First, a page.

Like mixing beer and wine?

Sometimes after the Westlake training race, you will see a couple of guys put on their running shoes and run around the course.

I used to think that seemed really stupid. Why ruin a good bike race by running afterward?

Now I am thinking of doing it.

The last few years, I’ve enjoyed running in the off-season. Each year I’ve enjoyed it a little bit more, as my body continues to adapt. I like the simplicity of putting on shoes and running out the door. I love going for a solitary trail run, where the only noise is my own footsteps and breathing. But I stop running completely, right about now, when the racing season is about to start. I’ve always felt that running during the season would compromise my bike training.

Then October comes, and it’s painful to try to get my running legs back. I remember how far and how fast I could run when I stopped in March, and it’s frustrating to start off so slow again.

So I’m wondering … can I run just enough to keep my legs in reasonable running shape without compromising the bike racing? The big questions are how much, and how to fit it in to the training schedule. Running after hard bike workouts would seem to impact recovery. Running before hard bike workouts would seem to compromise the bike session.

I’d like to hear from anyone who’s tried this. Did it work? Or did it just leave you tired?

Did I go to one to many cross country meets last fall?

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9 Comments

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9 responses to “Like mixing beer and wine?

  1. Jim

    I was a reasonably decent runner (much better than I am as a rider) so I know what it does.
    It isn’t by chance that every running magazine has several advice from Doctors column.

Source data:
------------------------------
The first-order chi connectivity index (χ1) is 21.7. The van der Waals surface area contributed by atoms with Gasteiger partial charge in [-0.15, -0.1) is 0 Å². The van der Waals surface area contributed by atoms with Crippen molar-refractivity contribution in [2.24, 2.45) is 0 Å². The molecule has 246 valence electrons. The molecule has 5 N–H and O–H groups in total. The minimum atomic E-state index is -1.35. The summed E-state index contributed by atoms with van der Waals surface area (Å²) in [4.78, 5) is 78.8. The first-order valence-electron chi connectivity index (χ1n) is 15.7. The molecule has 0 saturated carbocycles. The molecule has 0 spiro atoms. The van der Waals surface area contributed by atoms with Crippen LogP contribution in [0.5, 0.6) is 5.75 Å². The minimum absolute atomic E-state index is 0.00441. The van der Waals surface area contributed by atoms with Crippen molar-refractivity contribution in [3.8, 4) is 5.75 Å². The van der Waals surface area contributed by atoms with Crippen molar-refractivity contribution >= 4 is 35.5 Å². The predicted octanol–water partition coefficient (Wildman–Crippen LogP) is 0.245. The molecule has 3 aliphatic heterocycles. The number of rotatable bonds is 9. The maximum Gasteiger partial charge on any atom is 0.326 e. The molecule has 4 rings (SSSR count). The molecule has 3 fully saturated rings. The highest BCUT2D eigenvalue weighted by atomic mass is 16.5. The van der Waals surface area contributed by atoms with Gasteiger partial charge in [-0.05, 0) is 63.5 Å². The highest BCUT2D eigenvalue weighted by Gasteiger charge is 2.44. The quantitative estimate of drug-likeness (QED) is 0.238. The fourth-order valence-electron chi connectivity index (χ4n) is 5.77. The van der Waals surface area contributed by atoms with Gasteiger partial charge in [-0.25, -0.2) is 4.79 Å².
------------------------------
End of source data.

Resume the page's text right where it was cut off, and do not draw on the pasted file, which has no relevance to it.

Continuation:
IMO, old joints don’t like the pounding.
    Nothing wrong with running, I just never felt the two go together well.

    • Brian

      I’ve also read that cyclists (esp. as you get older) can have issues with bone density loss. Weight-bearing exercise like running — especially running — can help with that. Once I start, if I run regularly it doesn’t bother me — except when I do crazy stuff … like running races I don’t really prepare for.

  2. Bill Marut

    Brian,

    If you don’t go crazy with the mileage I don’t think it hurts. There are some very strong bike racers that run during the bike racing season and the cross training really does break things up a bit. You could do a “brick or transition workout” every so often as well, that’s where you immediately go for a short run after your bike session. If you keep your running mileage to around 10 miles per week you should be fine.

    • Brian

      Bill … thanks for the note. That makes sense. I was thinking that running right after riding would be the best … already a bit tired, so just run enough to make the legs remember what it’s like. Will give that a try.

    • Brian

      1st data point: after a reasonably hard weekend, I ran 7km outside on Mon. Then on Tues (today) did a pretty hard ride with hill work. While my legs felt a bit tired while walking around before riding, it didn’t seem to affect the bike workout.

  3. Pingback: Mixing Beer & Wine, Continued | Über die Brücke

  4. Pingback: Mixing Beer & Wine Experiment Completed … | Über die Brücke

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